- March — Marche: Tempo di marcia viva
- Dance of the Sugar Plum Fairy — Danse de la Fée Dragée: Andante non troppo
- Intermezzo (Journey through the Snow)
- Russian Trepak — Danse russe Trepak: Tempo di Trepak, molto vivace
- Chinese Dance — Danse chinoise: Allegro moderato
- Andante maestoso (Pas de Deux)
Particularly in this first section of the “Russian part” of the program, I found segments quite successful, to me representing the “Russian atmosphere”. One example is the opening March, or the more vivid / virtuosic parts among III – VII. The dance-like pieces such as I (March), II (Dance of the Sugar Plum Fairy), and VI (Chinese Dance) were maybe a little too handsome, not playful enough. On the other hand, virtuosic parts, such as III (Tarantella) were eruptive and rhythmically firm. A particular highlight to me was IV (Intermezzo) with its nicely singing melodies and the long phrases. On the other hand V (Russian Trepak) was clearly focusing on tempo and virtuosity. The suite ended with the Pas de Deux as another highlight in this performance.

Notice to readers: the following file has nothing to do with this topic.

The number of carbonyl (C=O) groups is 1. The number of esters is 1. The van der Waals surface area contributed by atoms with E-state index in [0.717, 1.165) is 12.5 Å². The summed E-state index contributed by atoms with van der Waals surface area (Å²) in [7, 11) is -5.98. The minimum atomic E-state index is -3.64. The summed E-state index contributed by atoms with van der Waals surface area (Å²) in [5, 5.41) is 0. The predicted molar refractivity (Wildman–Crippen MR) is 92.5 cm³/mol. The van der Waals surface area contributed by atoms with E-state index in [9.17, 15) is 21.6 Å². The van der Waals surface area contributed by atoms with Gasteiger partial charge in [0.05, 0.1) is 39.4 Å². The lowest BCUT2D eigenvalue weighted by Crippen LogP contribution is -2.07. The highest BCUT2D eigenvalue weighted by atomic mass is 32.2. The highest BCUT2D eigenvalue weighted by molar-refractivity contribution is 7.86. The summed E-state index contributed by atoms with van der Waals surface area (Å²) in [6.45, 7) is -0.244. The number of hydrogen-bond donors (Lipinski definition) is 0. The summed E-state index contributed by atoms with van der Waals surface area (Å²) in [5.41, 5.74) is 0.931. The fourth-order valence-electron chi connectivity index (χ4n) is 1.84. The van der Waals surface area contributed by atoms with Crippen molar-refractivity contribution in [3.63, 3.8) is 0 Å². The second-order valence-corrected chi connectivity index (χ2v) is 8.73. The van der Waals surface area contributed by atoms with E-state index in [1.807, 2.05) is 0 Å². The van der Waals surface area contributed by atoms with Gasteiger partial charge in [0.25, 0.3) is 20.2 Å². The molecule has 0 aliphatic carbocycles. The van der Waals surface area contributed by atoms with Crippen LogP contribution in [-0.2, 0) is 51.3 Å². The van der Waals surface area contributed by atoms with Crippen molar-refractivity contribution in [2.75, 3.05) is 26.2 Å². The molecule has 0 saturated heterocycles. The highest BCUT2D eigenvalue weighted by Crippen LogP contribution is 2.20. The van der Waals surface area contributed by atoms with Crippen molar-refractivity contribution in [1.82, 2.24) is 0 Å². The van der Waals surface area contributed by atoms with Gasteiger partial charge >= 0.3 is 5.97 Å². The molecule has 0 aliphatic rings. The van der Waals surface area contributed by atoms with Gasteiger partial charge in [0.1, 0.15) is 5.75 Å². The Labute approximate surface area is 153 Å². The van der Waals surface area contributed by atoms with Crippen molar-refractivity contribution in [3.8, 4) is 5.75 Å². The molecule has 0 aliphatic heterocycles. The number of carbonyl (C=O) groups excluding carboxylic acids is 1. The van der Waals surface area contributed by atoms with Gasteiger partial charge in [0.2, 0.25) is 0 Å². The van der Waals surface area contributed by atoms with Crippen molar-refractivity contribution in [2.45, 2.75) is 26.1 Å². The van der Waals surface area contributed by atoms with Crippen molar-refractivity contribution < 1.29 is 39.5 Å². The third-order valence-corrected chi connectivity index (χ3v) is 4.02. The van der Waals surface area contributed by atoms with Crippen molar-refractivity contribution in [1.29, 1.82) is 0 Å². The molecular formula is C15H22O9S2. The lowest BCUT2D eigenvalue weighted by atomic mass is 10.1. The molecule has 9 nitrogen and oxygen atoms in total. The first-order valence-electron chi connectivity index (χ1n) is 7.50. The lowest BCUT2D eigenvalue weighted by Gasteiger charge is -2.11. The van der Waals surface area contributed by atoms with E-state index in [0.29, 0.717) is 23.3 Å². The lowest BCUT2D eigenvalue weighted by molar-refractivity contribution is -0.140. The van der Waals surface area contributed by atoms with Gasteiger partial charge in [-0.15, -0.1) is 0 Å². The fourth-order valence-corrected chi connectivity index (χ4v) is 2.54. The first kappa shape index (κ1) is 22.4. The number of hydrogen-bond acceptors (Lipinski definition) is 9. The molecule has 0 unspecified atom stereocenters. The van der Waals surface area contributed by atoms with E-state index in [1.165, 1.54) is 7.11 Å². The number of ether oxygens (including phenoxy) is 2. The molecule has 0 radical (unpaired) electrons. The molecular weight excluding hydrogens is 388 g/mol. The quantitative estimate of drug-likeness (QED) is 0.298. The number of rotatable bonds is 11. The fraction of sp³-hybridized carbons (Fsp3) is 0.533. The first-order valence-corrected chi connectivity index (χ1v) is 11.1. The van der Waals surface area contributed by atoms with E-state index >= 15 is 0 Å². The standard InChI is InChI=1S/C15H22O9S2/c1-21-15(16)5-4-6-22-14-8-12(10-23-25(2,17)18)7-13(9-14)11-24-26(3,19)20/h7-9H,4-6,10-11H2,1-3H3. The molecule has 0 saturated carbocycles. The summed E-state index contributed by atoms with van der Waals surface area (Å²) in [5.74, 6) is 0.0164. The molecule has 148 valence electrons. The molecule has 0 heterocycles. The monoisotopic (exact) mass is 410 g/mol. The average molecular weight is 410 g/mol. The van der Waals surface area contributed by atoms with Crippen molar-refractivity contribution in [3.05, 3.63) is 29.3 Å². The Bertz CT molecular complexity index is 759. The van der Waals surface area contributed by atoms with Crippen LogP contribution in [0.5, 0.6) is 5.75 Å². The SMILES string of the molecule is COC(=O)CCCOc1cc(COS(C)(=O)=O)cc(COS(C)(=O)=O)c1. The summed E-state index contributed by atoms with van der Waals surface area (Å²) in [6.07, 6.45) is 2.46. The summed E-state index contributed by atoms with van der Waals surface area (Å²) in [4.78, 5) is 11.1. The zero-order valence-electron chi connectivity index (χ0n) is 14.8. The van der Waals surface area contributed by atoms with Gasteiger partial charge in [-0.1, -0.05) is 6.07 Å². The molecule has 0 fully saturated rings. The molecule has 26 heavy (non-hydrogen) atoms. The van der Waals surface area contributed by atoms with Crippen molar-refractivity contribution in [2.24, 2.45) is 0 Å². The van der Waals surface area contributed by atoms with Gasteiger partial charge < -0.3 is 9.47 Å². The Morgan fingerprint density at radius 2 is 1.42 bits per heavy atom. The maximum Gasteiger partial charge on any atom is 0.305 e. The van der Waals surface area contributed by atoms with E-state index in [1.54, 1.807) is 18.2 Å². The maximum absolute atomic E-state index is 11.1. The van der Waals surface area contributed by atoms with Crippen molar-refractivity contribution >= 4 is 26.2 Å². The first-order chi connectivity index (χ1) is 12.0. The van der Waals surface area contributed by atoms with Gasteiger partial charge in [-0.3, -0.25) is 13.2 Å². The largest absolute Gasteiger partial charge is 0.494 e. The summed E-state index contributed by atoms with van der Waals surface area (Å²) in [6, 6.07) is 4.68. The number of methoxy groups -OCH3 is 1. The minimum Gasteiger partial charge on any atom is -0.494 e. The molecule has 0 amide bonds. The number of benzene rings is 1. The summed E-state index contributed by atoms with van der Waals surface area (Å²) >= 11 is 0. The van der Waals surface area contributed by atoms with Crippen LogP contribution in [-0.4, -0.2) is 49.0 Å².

The Dumka, Russian rustic scene in C minor for piano, op.59 by the same composer was originally announced as preceding the “Nutcracker” suite. It’s another piece that I found well-played by Alexander Malofeev, particularly its second, more virtuosic part. Overall, I found Malofeev’s Tchaikovsky interpretations the best, most atmospheric, and most valid and rewarding ones within this program. Whether the “Russian atmosphere” was based on the young artist’s own world of experience, or whether this was “injected” by the artist’s teacher, is an open question.
Le Sacre du Printemps